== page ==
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Dingwall-based Youth Highland rises to coronavirus challenge as young people show their worth during global health pandemic


By Federica Stefani

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Rhiannon Elder, youth work manager from Youth Highland, Dingwall.
Picture: Callum Mackay
Rhiannon Elder, youth work manager from Youth Highland, Dingwall. Picture: Callum Mackay

THE importance of youth work has been hammered home at a time when young people have seen their lives turned upside down by the Covid-19 pandemic.

With schools closed for months, exams cancelled and activities put on hold, 2020 was a tough year.

Rhiannon Elder, a manager for Youth Highland, in Ross-shire, is well aware of the challenges.

She said: “It’s about enabling a young person to find out who they are, and test boundaries while being safe and being supported. Youth work is a real partnership between adults and young people, and enables them to go on a journey with a trusted adult, explore risks and new opportunities. It’s about learning and development.”

The organisation, based in Dingwall, supports youth clubs all over Ross-shire and the Highlands, and was successful in securing more than £60,000 in funding from the Scottish Government’s Youth Work Education Recovery Fund in November, working in partnership with clubs such as Tain YMCA Youth Café, The Place in Alness and The Clay Studio in Inverness.

Ms Elder said: “The external funders were really supportive, and let us use any existing funding we had available as well as releasing and opening new funding opportunities very quickly, and this enabled emergency response work to happen, as well as allowing continuation of the support to youth work.

“Our aim is to empower those youth organisations to work within their communities, and support the delivery of youth work that makes a difference in people’s lives. We are a small organisations and the Highlands are huge, and youth clubs are very different from each other and have different needs, but we really want to help each youth club do what works best for their community.”

Ullapool Sea Savers Isle Martin trip. The group has been very active in and around the Wester Ross village and gained a national profile.
Ullapool Sea Savers Isle Martin trip. The group has been very active in and around the Wester Ross village and gained a national profile.

Many youth clubs turned to help their local communities in a variety of ways in lockdown, either by organising food parcels for those in need or delivering creative workshops and other activities to overcome social isolation.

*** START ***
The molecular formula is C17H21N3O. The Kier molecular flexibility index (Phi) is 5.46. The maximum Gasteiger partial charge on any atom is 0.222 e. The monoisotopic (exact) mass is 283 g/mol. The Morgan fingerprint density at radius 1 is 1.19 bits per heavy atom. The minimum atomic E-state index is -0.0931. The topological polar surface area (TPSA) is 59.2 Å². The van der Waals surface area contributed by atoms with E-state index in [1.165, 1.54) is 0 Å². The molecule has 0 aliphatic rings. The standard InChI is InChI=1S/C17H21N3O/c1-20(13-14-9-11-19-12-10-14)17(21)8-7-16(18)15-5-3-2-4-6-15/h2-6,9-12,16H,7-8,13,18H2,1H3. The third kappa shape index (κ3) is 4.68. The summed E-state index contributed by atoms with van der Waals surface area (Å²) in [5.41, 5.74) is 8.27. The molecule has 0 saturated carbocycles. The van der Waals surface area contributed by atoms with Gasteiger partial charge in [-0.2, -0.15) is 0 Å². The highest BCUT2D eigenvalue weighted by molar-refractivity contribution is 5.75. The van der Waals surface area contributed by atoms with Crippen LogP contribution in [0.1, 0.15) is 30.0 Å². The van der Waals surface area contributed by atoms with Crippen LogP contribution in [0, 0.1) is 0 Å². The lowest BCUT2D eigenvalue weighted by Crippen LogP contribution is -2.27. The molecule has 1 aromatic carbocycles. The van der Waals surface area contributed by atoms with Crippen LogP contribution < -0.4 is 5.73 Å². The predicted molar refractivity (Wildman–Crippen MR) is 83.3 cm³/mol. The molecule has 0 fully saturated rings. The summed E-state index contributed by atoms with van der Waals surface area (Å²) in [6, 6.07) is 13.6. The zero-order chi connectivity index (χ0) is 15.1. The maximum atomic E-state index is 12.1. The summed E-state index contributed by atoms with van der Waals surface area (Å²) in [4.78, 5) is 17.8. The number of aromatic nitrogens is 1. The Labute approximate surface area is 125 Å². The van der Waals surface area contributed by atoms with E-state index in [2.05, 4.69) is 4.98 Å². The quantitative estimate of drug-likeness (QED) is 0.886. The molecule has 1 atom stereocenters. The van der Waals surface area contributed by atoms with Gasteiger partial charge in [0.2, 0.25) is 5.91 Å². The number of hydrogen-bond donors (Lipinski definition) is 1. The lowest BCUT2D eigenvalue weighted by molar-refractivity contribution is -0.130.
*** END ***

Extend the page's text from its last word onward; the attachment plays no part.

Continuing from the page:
“Young people really care about helping the community,” said Ms Elder.

“It became an opportunity for them to be seen and raise their profile within their communities. They were able to be seen in a positive nature, and working together with adults to make a difference.”

For months, youth activities had to shift to virtual platforms before some face-to-face meetings were reintroduced.

Ms Elder recognises the importance of this continuity on young people’s

mental health.

She said: “It became evident to us that we needed to maintain a level of support and relationship for young people digitally, obviously, and we had to experiment with a lot of different types of technology. It really does make a difference to young people, even if sometimes, with everything moving to digital platforms, it can get a bit overwhelming.

“What we were able to do was very much supported by our national agencies, which was great.

Resilience packs
Resilience packs

“As a youth worker I felt a lot more connected nationally, which is something that sometimes in the Highlands we don’t get. But I was able to meet so many people that I wouldn’t have been able to meet otherwise, even from other countries, and this was a great opportunity.”

Despite the pandemic, Ms Elder underlines the importance of youth organisations in the development of the youngest generations through building skills and resilience.

She said: “Youth clubs have always been there, and what I was able to do when I was in a youth club still sticks in my head now above and beyond anything else, and I learned a lot from it.

“It definitely complements formal education and shares the same ethos, and works with young people to enhance their learning, and it’s important to recognise the skills that they’re learning as transferable and how to transfer them, and being able to then put them into practice.

“If a young person wants to get involved, get in touch and see what’s available locally – but if there are no groups in your community at the moment, why don’t you start your own?”

To get involved with one of the youth projects in the Highlands you can get in touch with the organisation at www.youthhighland.org.uk

Related: Field offers coronavirus youth work solution in Easter Ross town

The Place steps up to Covid-19 challenge with activities for children


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